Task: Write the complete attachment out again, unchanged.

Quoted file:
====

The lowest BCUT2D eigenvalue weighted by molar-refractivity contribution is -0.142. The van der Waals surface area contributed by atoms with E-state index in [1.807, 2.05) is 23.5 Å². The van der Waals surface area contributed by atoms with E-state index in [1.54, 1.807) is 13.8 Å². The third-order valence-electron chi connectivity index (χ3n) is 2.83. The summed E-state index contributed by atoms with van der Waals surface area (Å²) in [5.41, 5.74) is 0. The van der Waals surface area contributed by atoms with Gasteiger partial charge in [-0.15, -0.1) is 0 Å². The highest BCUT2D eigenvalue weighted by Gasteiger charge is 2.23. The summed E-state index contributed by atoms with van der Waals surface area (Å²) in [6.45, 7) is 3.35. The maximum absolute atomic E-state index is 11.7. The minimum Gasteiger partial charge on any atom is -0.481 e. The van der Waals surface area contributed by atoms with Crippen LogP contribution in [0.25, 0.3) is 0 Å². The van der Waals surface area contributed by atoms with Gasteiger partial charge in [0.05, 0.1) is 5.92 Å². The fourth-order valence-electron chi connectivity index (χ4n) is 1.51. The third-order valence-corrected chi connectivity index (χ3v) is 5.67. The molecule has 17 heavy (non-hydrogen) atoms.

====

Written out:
The lowest BCUT2D eigenvalue weighted by molar-refractivity contribution is -0.142. The van der Waals surface area contributed by atoms with E-state index in [1.807, 2.05) is 23.5 Å². The van der Waals surface area contributed by atoms with E-state index in [1.54, 1.807) is 13.8 Å². The third-order valence-electron chi connectivity index (χ3n) is 2.83. The summed E-state index contributed by atoms with van der Waals surface area (Å²) in [5.41, 5.74) is 0. The van der Waals surface area contributed by atoms with Gasteiger partial charge in [-0.15, -0.1) is 0 Å². The highest BCUT2D eigenvalue weighted by Gasteiger charge is 2.23. The summed E-state index contributed by atoms with van der Waals surface area (Å²) in [6.45, 7) is 3.35. The maximum absolute atomic E-state index is 11.7. The minimum Gasteiger partial charge on any atom is -0.481 e. The van der Waals surface area contributed by atoms with Crippen LogP contribution in [0.25, 0.3) is 0 Å². The van der Waals surface area contributed by atoms with Gasteiger partial charge in [0.05, 0.1) is 5.92 Å². The fourth-order valence-electron chi connectivity index (χ4n) is 1.51. The third-order valence-corrected chi connectivity index (χ3v) is 5.67. The molecule has 17 heavy (non-hydrogen) atoms.